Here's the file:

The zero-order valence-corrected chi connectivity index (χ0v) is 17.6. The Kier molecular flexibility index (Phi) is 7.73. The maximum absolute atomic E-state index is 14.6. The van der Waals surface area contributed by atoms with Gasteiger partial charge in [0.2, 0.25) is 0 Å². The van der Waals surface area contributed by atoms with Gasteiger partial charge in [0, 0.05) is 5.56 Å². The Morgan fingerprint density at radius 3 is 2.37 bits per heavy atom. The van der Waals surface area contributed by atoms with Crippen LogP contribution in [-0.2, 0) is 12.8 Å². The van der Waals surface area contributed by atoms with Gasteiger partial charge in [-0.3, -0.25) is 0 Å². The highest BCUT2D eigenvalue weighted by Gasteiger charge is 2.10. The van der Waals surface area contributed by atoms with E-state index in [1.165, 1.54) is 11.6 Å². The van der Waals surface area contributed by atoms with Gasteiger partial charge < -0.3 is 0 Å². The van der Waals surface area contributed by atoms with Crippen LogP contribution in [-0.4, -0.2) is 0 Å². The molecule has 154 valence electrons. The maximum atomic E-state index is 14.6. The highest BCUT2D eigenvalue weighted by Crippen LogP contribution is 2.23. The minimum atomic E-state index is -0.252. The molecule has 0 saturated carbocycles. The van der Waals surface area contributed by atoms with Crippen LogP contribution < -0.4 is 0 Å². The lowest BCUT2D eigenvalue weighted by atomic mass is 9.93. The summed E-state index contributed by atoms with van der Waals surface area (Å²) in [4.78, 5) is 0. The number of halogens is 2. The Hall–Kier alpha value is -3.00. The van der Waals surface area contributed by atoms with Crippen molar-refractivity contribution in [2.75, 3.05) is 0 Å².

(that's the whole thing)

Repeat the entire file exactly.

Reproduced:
The zero-order valence-corrected chi connectivity index (χ0v) is 17.6. The Kier molecular flexibility index (Phi) is 7.73. The maximum absolute atomic E-state index is 14.6. The van der Waals surface area contributed by atoms with Gasteiger partial charge in [0.2, 0.25) is 0 Å². The van der Waals surface area contributed by atoms with Gasteiger partial charge in [0, 0.05) is 5.56 Å². The Morgan fingerprint density at radius 3 is 2.37 bits per heavy atom. The van der Waals surface area contributed by atoms with Crippen LogP contribution in [-0.2, 0) is 12.8 Å². The van der Waals surface area contributed by atoms with Gasteiger partial charge in [-0.3, -0.25) is 0 Å². The highest BCUT2D eigenvalue weighted by Gasteiger charge is 2.10. The van der Waals surface area contributed by atoms with E-state index in [1.165, 1.54) is 11.6 Å². The van der Waals surface area contributed by atoms with Gasteiger partial charge < -0.3 is 0 Å². The van der Waals surface area contributed by atoms with Crippen LogP contribution in [-0.4, -0.2) is 0 Å². The molecule has 154 valence electrons. The maximum atomic E-state index is 14.6. The highest BCUT2D eigenvalue weighted by Crippen LogP contribution is 2.23. The minimum atomic E-state index is -0.252. The molecule has 0 saturated carbocycles. The van der Waals surface area contributed by atoms with Crippen LogP contribution < -0.4 is 0 Å². The lowest BCUT2D eigenvalue weighted by atomic mass is 9.93. The summed E-state index contributed by atoms with van der Waals surface area (Å²) in [4.78, 5) is 0. The number of halogens is 2. The Hall–Kier alpha value is -3.00. The van der Waals surface area contributed by atoms with Crippen molar-refractivity contribution in [2.75, 3.05) is 0 Å².